Roddy Graham's Blog: 27 August 2008 - Priced to slow down
27 August 2008
Last week I stated, as I have done many times before, that the best congestion management policy is to hit the driver where it hurts, directly in the pocket, at the pumps.
Well it looks as if my argument has been vindicated with the publication of another report showing that traffic levels have dropped for the first time since traffic congestion was measured.
Last week, the Department for Transport published an official report showing a 0.5% drop in traffic levels in the first six months.
According to the most recent Trafficmaster/RAC Foundation Journey Time Index, for the first time in four years since its compilation, we have seen a decline in traffic levels with congestion falling by 12% in the first six months of the year compared to the same period in 2007 on 34 motorways and trunk roads in Britain. The northern section of the M25 saw the biggest decline, by a massive 26%!
Experts put the drop down to the credit crunch, rising cost of fuel and road tax. Well the credit crunch is hitting most people, road tax bills come round only every six or twelve months, so the fact that fewer cars are being used on our roads today has to be predominantly down to the high cost of fuel. As we all know that has risen significantly, hovering around £1.20 per litre for petrol and 20 pence more for diesel. This is supported by the RAC Foundation, one of the co-sponsors of the report, which attributes the presence of fewer cars on the UK's roads to "the price of fuel making it too expensive for people to drive".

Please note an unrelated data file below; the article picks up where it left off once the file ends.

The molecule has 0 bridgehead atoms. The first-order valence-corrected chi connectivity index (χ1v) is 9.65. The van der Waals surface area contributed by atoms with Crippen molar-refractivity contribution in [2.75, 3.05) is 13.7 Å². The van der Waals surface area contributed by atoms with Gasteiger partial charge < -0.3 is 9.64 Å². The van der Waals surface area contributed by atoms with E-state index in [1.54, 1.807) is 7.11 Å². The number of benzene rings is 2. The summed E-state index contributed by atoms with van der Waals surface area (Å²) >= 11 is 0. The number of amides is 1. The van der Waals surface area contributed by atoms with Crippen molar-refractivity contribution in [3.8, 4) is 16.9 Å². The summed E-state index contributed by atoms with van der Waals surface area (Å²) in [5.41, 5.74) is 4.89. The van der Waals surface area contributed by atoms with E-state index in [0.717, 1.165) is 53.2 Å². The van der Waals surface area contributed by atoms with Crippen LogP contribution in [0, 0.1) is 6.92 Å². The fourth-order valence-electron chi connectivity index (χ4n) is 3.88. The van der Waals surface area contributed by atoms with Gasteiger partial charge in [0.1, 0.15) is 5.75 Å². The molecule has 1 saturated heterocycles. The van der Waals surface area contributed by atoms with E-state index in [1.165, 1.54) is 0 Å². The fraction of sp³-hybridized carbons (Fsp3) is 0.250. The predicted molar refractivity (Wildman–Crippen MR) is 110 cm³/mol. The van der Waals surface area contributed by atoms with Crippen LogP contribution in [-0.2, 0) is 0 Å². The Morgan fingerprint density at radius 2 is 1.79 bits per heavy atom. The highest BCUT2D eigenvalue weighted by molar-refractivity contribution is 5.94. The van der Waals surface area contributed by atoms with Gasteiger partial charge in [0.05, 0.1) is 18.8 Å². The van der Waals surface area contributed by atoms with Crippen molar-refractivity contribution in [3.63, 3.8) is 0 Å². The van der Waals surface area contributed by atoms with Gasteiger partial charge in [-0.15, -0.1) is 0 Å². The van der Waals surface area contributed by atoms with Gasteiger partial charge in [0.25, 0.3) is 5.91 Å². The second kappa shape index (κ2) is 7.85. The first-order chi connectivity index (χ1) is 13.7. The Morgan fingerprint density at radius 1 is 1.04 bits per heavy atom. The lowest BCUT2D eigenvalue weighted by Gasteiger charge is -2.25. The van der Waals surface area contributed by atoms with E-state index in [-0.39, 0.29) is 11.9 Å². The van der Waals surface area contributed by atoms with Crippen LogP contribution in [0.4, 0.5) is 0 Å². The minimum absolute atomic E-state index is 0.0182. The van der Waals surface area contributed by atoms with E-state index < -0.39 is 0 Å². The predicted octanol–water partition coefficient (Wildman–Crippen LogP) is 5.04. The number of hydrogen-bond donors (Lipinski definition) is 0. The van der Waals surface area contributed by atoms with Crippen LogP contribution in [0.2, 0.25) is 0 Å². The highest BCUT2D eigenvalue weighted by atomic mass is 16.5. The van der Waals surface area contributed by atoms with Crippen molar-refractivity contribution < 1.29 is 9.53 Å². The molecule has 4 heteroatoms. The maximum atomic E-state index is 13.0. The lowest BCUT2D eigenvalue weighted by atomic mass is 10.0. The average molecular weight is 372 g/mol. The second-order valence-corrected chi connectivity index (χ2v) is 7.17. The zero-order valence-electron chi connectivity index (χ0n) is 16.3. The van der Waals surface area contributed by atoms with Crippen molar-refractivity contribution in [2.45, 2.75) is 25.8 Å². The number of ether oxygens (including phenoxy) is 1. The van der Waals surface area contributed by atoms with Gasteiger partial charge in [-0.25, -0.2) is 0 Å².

The journey time index was calculated based on submissions from 7500 traffic cameras around Britain's major motorways and trunk roads to Trafficmaster's central computer, when traffic speed dropped below 20mph. While the average speed of traffic in the first six months dropped slightly from 63.3mph to 62.2mph, probably in no small part due to judicious use of the right foot, journey times improved by 0.3%.
My recent personal experiences, as highlighted last week, that more drivers seem to be driving well below the speed limit in force, possibly in an effort to save on fuel seems to be in part borne out by the above figures.
One of the findings of the report was that people are driving slower on motorways to save fuel and make their tank-full go further. Drivers are also questioning the necessity of certain journeys in an effort to make a tank-full go further.
All we can hope for is that when we do come out of our tough economic woes in a few years time that we have learned our lessons and continue to use our personal forms of transport in a wholly greener manner.